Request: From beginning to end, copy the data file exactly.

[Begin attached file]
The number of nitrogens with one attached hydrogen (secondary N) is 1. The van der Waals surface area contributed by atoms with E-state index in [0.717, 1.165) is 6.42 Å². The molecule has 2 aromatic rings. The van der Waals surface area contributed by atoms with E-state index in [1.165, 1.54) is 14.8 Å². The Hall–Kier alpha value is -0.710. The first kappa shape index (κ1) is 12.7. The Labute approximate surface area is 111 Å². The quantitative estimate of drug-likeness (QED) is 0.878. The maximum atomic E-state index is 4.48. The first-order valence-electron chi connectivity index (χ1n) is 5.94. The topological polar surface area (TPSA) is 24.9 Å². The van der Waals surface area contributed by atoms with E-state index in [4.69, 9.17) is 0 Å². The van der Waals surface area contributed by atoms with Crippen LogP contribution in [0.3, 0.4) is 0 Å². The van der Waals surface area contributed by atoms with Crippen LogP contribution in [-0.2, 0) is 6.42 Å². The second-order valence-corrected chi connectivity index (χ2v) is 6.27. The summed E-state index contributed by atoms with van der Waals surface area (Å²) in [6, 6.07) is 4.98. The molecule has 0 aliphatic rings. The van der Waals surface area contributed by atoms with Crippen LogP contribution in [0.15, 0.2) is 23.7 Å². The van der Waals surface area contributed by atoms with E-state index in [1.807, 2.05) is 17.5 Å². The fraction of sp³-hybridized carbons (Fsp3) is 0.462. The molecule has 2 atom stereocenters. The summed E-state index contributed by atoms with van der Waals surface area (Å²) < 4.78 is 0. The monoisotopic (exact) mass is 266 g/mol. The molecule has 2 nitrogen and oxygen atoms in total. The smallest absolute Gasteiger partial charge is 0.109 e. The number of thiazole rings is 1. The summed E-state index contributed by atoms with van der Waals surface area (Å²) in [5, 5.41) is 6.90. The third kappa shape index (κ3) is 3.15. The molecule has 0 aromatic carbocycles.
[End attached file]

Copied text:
The number of nitrogens with one attached hydrogen (secondary N) is 1. The van der Waals surface area contributed by atoms with E-state index in [0.717, 1.165) is 6.42 Å². The molecule has 2 aromatic rings. The van der Waals surface area contributed by atoms with E-state index in [1.165, 1.54) is 14.8 Å². The Hall–Kier alpha value is -0.710. The first kappa shape index (κ1) is 12.7. The Labute approximate surface area is 111 Å². The quantitative estimate of drug-likeness (QED) is 0.878. The maximum atomic E-state index is 4.48. The first-order valence-electron chi connectivity index (χ1n) is 5.94. The topological polar surface area (TPSA) is 24.9 Å². The van der Waals surface area contributed by atoms with E-state index in [4.69, 9.17) is 0 Å². The van der Waals surface area contributed by atoms with Crippen LogP contribution in [0.3, 0.4) is 0 Å². The van der Waals surface area contributed by atoms with Crippen LogP contribution in [-0.2, 0) is 6.42 Å². The second-order valence-corrected chi connectivity index (χ2v) is 6.27. The summed E-state index contributed by atoms with van der Waals surface area (Å²) in [6, 6.07) is 4.98. The molecule has 0 aliphatic rings. The van der Waals surface area contributed by atoms with Crippen LogP contribution in [0.15, 0.2) is 23.7 Å². The van der Waals surface area contributed by atoms with E-state index in [1.807, 2.05) is 17.5 Å². The fraction of sp³-hybridized carbons (Fsp3) is 0.462. The molecule has 2 atom stereocenters. The summed E-state index contributed by atoms with van der Waals surface area (Å²) < 4.78 is 0. The monoisotopic (exact) mass is 266 g/mol. The molecule has 2 nitrogen and oxygen atoms in total. The smallest absolute Gasteiger partial charge is 0.109 e. The number of thiazole rings is 1. The summed E-state index contributed by atoms with van der Waals surface area (Å²) in [5, 5.41) is 6.90. The third kappa shape index (κ3) is 3.15. The molecule has 0 aromatic carbocycles.